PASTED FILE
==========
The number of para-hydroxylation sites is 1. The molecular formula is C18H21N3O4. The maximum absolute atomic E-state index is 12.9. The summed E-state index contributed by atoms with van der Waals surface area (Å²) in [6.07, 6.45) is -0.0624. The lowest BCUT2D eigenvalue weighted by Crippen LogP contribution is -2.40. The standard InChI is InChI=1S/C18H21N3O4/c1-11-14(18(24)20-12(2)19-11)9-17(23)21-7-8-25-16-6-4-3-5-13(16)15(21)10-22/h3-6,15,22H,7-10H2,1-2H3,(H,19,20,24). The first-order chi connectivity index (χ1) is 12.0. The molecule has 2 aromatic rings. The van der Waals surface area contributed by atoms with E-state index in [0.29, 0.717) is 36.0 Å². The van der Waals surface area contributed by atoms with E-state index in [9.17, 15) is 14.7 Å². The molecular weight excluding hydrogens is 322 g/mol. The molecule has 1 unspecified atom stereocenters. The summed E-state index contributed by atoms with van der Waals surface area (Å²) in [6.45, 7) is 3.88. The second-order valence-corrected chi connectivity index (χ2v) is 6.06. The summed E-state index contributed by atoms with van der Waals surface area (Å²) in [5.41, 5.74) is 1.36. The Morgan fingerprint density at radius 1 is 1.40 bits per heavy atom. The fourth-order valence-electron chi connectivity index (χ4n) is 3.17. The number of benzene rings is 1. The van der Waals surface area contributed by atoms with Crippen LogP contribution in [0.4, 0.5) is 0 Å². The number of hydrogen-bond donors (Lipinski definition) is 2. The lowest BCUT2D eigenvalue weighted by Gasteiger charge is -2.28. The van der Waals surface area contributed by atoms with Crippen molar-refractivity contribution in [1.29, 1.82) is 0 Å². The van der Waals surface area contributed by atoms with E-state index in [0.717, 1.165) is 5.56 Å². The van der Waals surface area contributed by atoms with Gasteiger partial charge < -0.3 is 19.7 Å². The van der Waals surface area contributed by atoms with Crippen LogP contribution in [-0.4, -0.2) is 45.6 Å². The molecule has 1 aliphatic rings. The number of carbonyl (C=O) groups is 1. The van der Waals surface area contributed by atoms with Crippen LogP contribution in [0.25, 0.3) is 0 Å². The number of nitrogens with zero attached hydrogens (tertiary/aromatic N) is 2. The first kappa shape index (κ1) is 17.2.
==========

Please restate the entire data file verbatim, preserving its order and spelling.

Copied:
The number of para-hydroxylation sites is 1. The molecular formula is C18H21N3O4. The maximum absolute atomic E-state index is 12.9. The summed E-state index contributed by atoms with van der Waals surface area (Å²) in [6.07, 6.45) is -0.0624. The lowest BCUT2D eigenvalue weighted by Crippen LogP contribution is -2.40. The standard InChI is InChI=1S/C18H21N3O4/c1-11-14(18(24)20-12(2)19-11)9-17(23)21-7-8-25-16-6-4-3-5-13(16)15(21)10-22/h3-6,15,22H,7-10H2,1-2H3,(H,19,20,24). The first-order chi connectivity index (χ1) is 12.0. The molecule has 2 aromatic rings. The van der Waals surface area contributed by atoms with E-state index in [0.29, 0.717) is 36.0 Å². The van der Waals surface area contributed by atoms with E-state index in [9.17, 15) is 14.7 Å². The molecular weight excluding hydrogens is 322 g/mol. The molecule has 1 unspecified atom stereocenters. The summed E-state index contributed by atoms with van der Waals surface area (Å²) in [6.45, 7) is 3.88. The second-order valence-corrected chi connectivity index (χ2v) is 6.06. The summed E-state index contributed by atoms with van der Waals surface area (Å²) in [5.41, 5.74) is 1.36. The Morgan fingerprint density at radius 1 is 1.40 bits per heavy atom. The fourth-order valence-electron chi connectivity index (χ4n) is 3.17. The number of benzene rings is 1. The van der Waals surface area contributed by atoms with Crippen LogP contribution in [0.4, 0.5) is 0 Å². The number of hydrogen-bond donors (Lipinski definition) is 2. The lowest BCUT2D eigenvalue weighted by Gasteiger charge is -2.28. The van der Waals surface area contributed by atoms with Crippen molar-refractivity contribution in [1.29, 1.82) is 0 Å². The van der Waals surface area contributed by atoms with E-state index in [0.717, 1.165) is 5.56 Å². The van der Waals surface area contributed by atoms with Gasteiger partial charge < -0.3 is 19.7 Å². The van der Waals surface area contributed by atoms with Crippen LogP contribution in [-0.4, -0.2) is 45.6 Å². The molecule has 1 aliphatic rings. The number of carbonyl (C=O) groups is 1. The van der Waals surface area contributed by atoms with Crippen LogP contribution in [0.25, 0.3) is 0 Å². The number of nitrogens with zero attached hydrogens (tertiary/aromatic N) is 2. The first kappa shape index (κ1) is 17.2.